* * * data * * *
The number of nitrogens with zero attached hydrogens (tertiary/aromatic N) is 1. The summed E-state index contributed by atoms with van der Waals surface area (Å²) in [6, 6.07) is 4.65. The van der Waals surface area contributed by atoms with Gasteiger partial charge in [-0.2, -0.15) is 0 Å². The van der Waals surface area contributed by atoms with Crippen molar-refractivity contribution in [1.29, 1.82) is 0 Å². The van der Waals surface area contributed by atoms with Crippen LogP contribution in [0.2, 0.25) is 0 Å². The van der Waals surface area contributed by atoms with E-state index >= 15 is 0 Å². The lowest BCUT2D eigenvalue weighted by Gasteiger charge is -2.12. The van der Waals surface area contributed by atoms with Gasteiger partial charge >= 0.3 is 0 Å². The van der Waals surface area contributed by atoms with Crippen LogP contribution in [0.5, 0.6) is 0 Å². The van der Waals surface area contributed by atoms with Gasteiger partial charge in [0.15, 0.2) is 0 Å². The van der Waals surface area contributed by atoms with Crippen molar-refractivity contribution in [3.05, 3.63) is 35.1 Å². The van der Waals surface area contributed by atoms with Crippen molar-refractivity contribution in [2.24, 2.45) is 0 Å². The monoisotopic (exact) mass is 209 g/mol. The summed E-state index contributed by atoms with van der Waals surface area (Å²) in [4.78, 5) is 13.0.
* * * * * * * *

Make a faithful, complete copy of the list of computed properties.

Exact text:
The number of nitrogens with zero attached hydrogens (tertiary/aromatic N) is 1. The summed E-state index contributed by atoms with van der Waals surface area (Å²) in [6, 6.07) is 4.65. The van der Waals surface area contributed by atoms with Gasteiger partial charge in [-0.2, -0.15) is 0 Å². The van der Waals surface area contributed by atoms with Crippen molar-refractivity contribution in [1.29, 1.82) is 0 Å². The van der Waals surface area contributed by atoms with Crippen LogP contribution in [0.2, 0.25) is 0 Å². The van der Waals surface area contributed by atoms with E-state index >= 15 is 0 Å². The lowest BCUT2D eigenvalue weighted by Gasteiger charge is -2.12. The van der Waals surface area contributed by atoms with Gasteiger partial charge >= 0.3 is 0 Å². The van der Waals surface area contributed by atoms with Crippen LogP contribution in [0.5, 0.6) is 0 Å². The van der Waals surface area contributed by atoms with Gasteiger partial charge in [0.15, 0.2) is 0 Å². The van der Waals surface area contributed by atoms with Crippen molar-refractivity contribution in [3.05, 3.63) is 35.1 Å². The van der Waals surface area contributed by atoms with Crippen molar-refractivity contribution in [2.24, 2.45) is 0 Å². The monoisotopic (exact) mass is 209 g/mol. The summed E-state index contributed by atoms with van der Waals surface area (Å²) in [4.78, 5) is 13.0.